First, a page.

Yellowstone County detective trains at Tennessee 'body farm'

2012-12-16T00:00:00Z 2012-12-16T23:16:05Z Yellowstone County detective trains at Tennessee 'body farm'By GREG TUTTLE gtuttle@billingsgazette.com The Billings Gazette

Yellowstone County sheriff's detective Shane Bancroft recently spent days surrounded by dozens of decaying corpses, and he couldn't be happier about it. 

"I've never experienced anything like it in my whole life," said Bancroft. "It was neat."  

Bancroft returned to Billings last month after spending 10 weeks at the National Forensic Academy, a research and law enforcement education program in Knoxville, Tenn.

While there, Bancroft learned how to find hidden graves, carefully dig up bodies and identify the stages of decomposition.

Other topics on the curriculum included blowing up a minivan and sorting through the debris in order to reassemble the explosive device.

Bancroft also learned how to reconstruct shootings, collect trace evidence and measure blood spatter.

Bancroft and 23 other law enforcement professionals from around the country were part of the 31st class offered at one of the premier education and research programs into the disciplines of death, destruction and forensics.    

The program, which began in the early 1980s, is affiliated with the University of Tennessee and the U.S. Department of Justice. It is probably best known for the 1.3-acre plot of land known as the "body farm," a wooded area along the Tennessee River near the university medical center. 

It is here that anthropologists and criminal investigators like Bancroft study the macabre science of human decomposition.

Bancroft and his classmates spent several days at the body farm. Their first task was to locate a specific "clandestine grave" among the many other buried, partially buried or above-ground human bodies scattered throughout the area.

"We had to document how we found it, and then once we thought we were on the right path we gridded it off and then took two full days to excavate the set of remains," Bancroft said.

The bodies at the facility are donated by the individual or their families for scientific research. The facility receives nearly 150 donated bodies a year, and the outdoor research area has about that many spread out for study at any one time.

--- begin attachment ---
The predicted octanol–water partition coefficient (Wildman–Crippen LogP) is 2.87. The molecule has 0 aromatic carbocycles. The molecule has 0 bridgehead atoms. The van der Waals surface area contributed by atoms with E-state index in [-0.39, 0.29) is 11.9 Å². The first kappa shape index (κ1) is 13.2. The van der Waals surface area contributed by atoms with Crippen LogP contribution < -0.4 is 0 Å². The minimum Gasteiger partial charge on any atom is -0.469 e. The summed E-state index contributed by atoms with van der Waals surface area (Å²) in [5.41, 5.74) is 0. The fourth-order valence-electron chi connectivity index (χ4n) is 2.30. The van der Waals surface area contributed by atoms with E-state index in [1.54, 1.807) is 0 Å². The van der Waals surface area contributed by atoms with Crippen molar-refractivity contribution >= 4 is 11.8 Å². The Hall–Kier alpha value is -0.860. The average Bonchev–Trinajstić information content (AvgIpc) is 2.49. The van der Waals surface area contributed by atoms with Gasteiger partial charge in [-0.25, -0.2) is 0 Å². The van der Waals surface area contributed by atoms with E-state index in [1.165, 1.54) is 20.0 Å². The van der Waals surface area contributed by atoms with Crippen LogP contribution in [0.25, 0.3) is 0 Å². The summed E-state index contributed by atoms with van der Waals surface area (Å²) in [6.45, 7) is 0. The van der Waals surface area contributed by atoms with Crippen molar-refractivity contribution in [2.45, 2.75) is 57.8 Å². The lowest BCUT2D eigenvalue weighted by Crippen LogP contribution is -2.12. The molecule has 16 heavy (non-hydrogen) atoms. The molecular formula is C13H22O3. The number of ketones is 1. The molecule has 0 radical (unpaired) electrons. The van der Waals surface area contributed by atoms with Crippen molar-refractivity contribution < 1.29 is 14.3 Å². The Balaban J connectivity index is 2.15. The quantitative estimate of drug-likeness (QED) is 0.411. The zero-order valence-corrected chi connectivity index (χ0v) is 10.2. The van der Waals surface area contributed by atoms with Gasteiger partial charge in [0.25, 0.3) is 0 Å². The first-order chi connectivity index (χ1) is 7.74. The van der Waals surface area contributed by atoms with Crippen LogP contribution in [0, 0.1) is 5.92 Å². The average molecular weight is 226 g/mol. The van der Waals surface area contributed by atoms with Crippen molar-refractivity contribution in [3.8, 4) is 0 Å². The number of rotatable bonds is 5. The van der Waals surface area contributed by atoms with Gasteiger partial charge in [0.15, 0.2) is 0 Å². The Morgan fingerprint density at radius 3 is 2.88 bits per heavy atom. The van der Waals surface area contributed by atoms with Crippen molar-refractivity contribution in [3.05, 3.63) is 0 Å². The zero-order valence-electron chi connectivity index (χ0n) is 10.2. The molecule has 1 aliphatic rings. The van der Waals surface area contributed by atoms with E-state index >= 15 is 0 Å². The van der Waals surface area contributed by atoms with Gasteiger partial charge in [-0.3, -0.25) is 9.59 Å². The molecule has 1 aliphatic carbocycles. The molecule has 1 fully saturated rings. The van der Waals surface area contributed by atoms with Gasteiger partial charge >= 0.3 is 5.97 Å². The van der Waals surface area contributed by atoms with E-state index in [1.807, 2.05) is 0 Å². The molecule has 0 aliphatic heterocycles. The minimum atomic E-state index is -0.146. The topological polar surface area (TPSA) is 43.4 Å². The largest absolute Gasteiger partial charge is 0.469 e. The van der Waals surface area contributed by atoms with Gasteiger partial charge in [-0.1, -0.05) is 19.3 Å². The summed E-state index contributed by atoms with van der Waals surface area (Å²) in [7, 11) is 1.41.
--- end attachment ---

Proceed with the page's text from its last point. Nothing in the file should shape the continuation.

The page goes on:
"It's out in the woods intentionally to see how things happen in a natural setting," he said.     

For Bancroft, a 14-year veteran of the sheriff's office, the experience was exhilarating.

"Surreal," he said of his time at the body farm, "Overwhelmingly interesting and fascinating, but surreal is the best way I can describe it."

Bancroft, who was assigned to the sheriff's detective division two years ago, said he has already started applying the techniques taught at the school to unsolved crimes and cold-case murders in the Billings area.

"I'm already conducting forensic tests on evidence from old cases and some new cases that I never knew how to do before," he said.

Bancroft said he will share the information he brought back from the school with other deputies as the opportunity arises. 

The academy came to the attention of Bancroft about seven years ago while he was serving as a deputy county coroner. In 2006, two Billings detectives became the first Montana police officers to attend the academy. 

"From that point on I wanted to go," Bancroft said.

But it wasn't until Bancroft was assigned to the sheriff's detective division about two years ago that he began to seriously make plans. Shortly after joining detectives, Bancroft filled out the academy application. He was accepted, he said, and placed on an 18-month waiting list.

In the meantime, Bancroft approached Sheriff Mike Linder, who delivered bad news. While the sheriff supported Bancroft's proposal, there wasn't enough money in the budget to cover the $7,500 tuition and other expenses.

"So that was it," Bancroft said. "I went to local businesses and service groups and individuals and solicited donations. It took 14 or 15 months to raise all the money."

Bancroft said he is grateful for the donations, which amount to about $11,000, and he hopes to put his new knowledge to work for the benefit of the community.

"I'm proud of the results," Bancroft said. "I was named class leader and spoke at the graduation. Their donations did not go to waste on me. It was an amazing experience and I am so much better prepared for a major crime scene that I was before." 

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